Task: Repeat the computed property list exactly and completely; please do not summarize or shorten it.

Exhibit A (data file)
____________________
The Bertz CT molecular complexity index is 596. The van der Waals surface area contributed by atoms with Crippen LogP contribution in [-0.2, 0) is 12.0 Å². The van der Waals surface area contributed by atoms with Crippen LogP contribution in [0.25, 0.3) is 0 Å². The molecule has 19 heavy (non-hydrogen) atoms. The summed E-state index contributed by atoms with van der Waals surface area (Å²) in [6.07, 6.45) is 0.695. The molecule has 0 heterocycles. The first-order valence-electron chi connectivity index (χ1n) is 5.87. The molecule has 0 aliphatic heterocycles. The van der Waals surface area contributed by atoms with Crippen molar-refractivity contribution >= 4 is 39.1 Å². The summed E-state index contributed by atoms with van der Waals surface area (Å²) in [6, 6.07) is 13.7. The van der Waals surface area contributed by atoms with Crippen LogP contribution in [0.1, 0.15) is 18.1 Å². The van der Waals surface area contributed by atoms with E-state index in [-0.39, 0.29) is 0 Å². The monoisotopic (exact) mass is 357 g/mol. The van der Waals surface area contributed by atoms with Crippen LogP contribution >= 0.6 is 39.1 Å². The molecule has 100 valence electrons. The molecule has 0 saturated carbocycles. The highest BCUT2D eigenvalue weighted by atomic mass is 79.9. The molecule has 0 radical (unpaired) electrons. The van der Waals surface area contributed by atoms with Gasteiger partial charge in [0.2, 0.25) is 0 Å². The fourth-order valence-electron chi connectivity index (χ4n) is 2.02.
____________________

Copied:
The Bertz CT molecular complexity index is 596. The van der Waals surface area contributed by atoms with Crippen LogP contribution in [-0.2, 0) is 12.0 Å². The van der Waals surface area contributed by atoms with Crippen LogP contribution in [0.25, 0.3) is 0 Å². The molecule has 19 heavy (non-hydrogen) atoms. The summed E-state index contributed by atoms with van der Waals surface area (Å²) in [6.07, 6.45) is 0.695. The molecule has 0 heterocycles. The first-order valence-electron chi connectivity index (χ1n) is 5.87. The molecule has 0 aliphatic heterocycles. The van der Waals surface area contributed by atoms with Crippen molar-refractivity contribution >= 4 is 39.1 Å². The summed E-state index contributed by atoms with van der Waals surface area (Å²) in [6, 6.07) is 13.7. The van der Waals surface area contributed by atoms with Crippen LogP contribution in [0.1, 0.15) is 18.1 Å². The van der Waals surface area contributed by atoms with E-state index in [-0.39, 0.29) is 0 Å². The monoisotopic (exact) mass is 357 g/mol. The van der Waals surface area contributed by atoms with Crippen LogP contribution >= 0.6 is 39.1 Å². The molecule has 100 valence electrons. The molecule has 0 saturated carbocycles. The highest BCUT2D eigenvalue weighted by atomic mass is 79.9. The molecule has 0 radical (unpaired) electrons. The van der Waals surface area contributed by atoms with Gasteiger partial charge in [0.2, 0.25) is 0 Å². The fourth-order valence-electron chi connectivity index (χ4n) is 2.02.